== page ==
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Christian conservative takes over as Tory policy chief

Reid is former head of Focus on the Family

A recent shake-up in the Prime Minister’s Office has vaulted one of Canada’s most prominent Christian conservatives into a role as a senior adviser. The consistently controversial Darrel Reid has taken over as Prime Minister Stephen Harper’s director of policy.

Reid has worked in public life on-and-off since the mid-1990s and has delved into rightwing advocacy. He first served as director of policy and research to the Reform Party in Ottawa and then as chief of staff to Reform leader Preston Manning.

In the middle of his term as chief of staff, Reid entered politics as a candidate for the first time. He won the Reform nomination in the Ottawa-area riding of Lanark-Carleton and went on to finish second to incumbent Liberal MP Ian Murray — losing by 12,000 votes.

Reid was lured away from the Hill by Focus on the Family Canada, where he served as president for six years (1998-2004). During that time, he actively campaigned against same-sex marriage. He was hired into that role because he was concerned about “developing a uniquely Canadian approach” that differed from Focus Canada’s parent organization in the United States.

At the 1999 World Congress of Families in Geneva, Switzerland, Reid spoke to what he described as the decline of the modern family.

“If we were to step back only a generation, back 30 to 40 years ago, who would have thought that on the verge of the year 2000, a world congress would be held to discuss what can be done about the ‘decay of the natural family,'” he said. “What futurist in the 1960s looking ahead to this day would have predicted that marriage and the natural family, cornerstones of any healthy and civil society, would be facing decline as they do now?”

Reid told the Congress why he was worried about same-sex marriage: “It is nothing less than a bold-face lie to say it harms no one to extend the privileges bestowed on legally married couples to other relationships.”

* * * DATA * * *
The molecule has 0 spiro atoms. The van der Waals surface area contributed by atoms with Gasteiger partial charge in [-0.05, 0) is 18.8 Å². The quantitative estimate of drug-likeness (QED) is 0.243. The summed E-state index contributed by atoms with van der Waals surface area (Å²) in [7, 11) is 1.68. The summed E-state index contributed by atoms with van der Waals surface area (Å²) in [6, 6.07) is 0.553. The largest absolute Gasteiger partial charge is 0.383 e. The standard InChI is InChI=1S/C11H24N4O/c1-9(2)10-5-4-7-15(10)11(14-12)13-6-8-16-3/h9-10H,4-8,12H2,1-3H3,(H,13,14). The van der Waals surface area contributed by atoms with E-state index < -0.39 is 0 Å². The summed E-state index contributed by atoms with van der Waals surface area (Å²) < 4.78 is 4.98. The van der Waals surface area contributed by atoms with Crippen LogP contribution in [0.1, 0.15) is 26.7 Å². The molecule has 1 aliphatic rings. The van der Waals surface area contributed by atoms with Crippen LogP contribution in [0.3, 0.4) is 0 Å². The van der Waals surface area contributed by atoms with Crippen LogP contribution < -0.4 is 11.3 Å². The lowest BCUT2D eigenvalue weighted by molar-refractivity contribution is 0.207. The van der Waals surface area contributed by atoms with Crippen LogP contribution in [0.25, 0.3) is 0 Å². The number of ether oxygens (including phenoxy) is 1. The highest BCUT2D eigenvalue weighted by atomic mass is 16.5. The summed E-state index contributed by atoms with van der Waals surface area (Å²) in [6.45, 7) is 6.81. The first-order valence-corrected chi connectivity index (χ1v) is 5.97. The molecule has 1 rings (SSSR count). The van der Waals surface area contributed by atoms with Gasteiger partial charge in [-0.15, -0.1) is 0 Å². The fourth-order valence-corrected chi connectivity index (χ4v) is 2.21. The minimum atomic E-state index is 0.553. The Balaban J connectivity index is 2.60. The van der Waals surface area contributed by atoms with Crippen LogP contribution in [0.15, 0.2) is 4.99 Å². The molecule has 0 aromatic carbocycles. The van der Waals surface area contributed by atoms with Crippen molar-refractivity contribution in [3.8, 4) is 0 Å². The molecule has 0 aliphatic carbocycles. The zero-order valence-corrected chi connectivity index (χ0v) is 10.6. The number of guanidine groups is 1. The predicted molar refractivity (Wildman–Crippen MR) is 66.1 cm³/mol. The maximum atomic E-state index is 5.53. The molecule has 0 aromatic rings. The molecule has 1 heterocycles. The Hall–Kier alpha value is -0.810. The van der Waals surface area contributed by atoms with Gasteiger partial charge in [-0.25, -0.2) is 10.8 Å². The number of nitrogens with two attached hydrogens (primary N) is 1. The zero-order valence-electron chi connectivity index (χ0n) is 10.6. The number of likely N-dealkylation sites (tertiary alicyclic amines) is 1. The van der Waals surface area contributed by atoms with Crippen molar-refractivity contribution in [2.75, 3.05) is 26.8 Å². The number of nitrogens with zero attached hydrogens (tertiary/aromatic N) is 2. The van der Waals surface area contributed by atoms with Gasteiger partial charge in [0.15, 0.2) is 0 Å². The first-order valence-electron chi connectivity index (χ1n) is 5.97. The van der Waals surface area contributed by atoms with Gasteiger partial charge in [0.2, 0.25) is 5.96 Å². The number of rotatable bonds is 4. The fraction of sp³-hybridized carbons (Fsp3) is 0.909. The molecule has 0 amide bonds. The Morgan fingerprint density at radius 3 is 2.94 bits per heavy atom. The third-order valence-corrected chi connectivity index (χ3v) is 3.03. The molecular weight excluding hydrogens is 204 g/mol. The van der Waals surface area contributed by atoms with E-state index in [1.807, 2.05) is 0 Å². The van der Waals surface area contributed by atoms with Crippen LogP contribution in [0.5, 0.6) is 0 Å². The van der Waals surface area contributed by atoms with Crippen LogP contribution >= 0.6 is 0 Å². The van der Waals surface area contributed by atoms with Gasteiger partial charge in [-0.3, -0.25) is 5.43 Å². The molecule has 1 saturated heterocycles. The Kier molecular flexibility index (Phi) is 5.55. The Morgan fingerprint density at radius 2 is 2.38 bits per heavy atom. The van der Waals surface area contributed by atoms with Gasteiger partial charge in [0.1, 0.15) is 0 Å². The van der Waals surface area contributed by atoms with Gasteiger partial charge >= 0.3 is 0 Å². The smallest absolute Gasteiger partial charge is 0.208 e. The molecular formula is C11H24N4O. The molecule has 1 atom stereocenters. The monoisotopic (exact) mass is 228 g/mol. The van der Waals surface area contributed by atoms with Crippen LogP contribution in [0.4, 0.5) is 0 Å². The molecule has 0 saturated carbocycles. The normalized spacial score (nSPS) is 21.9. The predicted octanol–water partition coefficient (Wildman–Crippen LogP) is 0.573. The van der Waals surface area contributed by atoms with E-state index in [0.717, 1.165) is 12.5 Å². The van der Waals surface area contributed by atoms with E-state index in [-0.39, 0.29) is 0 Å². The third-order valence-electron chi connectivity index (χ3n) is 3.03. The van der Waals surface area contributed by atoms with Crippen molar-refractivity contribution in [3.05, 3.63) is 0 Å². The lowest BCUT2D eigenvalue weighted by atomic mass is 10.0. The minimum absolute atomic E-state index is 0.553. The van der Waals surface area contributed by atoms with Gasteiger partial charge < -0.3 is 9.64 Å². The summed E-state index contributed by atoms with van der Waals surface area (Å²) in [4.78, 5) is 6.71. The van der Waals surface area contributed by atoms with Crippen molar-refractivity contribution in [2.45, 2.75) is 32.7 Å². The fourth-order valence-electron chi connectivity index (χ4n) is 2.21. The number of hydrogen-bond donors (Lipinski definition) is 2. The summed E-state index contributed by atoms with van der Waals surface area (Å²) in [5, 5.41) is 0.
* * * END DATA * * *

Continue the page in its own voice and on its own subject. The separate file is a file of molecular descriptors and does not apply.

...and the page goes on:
Over the years, Reid continued to speak out against progressives.

In an editorial published in the Globe and Mail in 2002, Reid wrote that he hoped “to see social conservatives from all our parties and traditions begin to reinsert their most deeply held convictions into our nation’s political discourse.”

In an interview with Focus on the Family Magazine, Reid warned US evangelical Christians against “social radicalism” in Canada.

“The rest of Canada, it appears, could be following Quebec’s lead. When it comes to marriage, sexual mores and abortion, that’s not reassuring,” said Reid. He urged readers of the US magazine to “pray without ceasing… and perhaps the United States can avoid the rocky path walked by its neighbour to the north.”

When Reid left Focus Canada, he became vice-president of Current Corporation, a navigation-equipment company that specializes in the marine industry and is a member of the Canadian Association of Defence and Security Industries — the Canadian military lobby.

Reid left Current and made a second foray into elected politics in 2006, when he challenged Liberal MP Raymond Chan for a seat in the Vancouver suburb of Richmond. The riding is seen as one of the more conservative ridings in the Vancouver region, and Reid hoped to appeal to that group. In the end, Chan won re-election with 42 percent of the vote, edging out Reid by four percent.

Several months after his second-place finish in Richmond, Reid returned to Ottawa to serve as chief of staff to then-environment minister Rona Ambrose.

In April 2007, Reid was sent to the Prime Minister’s Office to work as the deputy director of policy and research — the same title he had when he worked on the Hill for the Reform Party.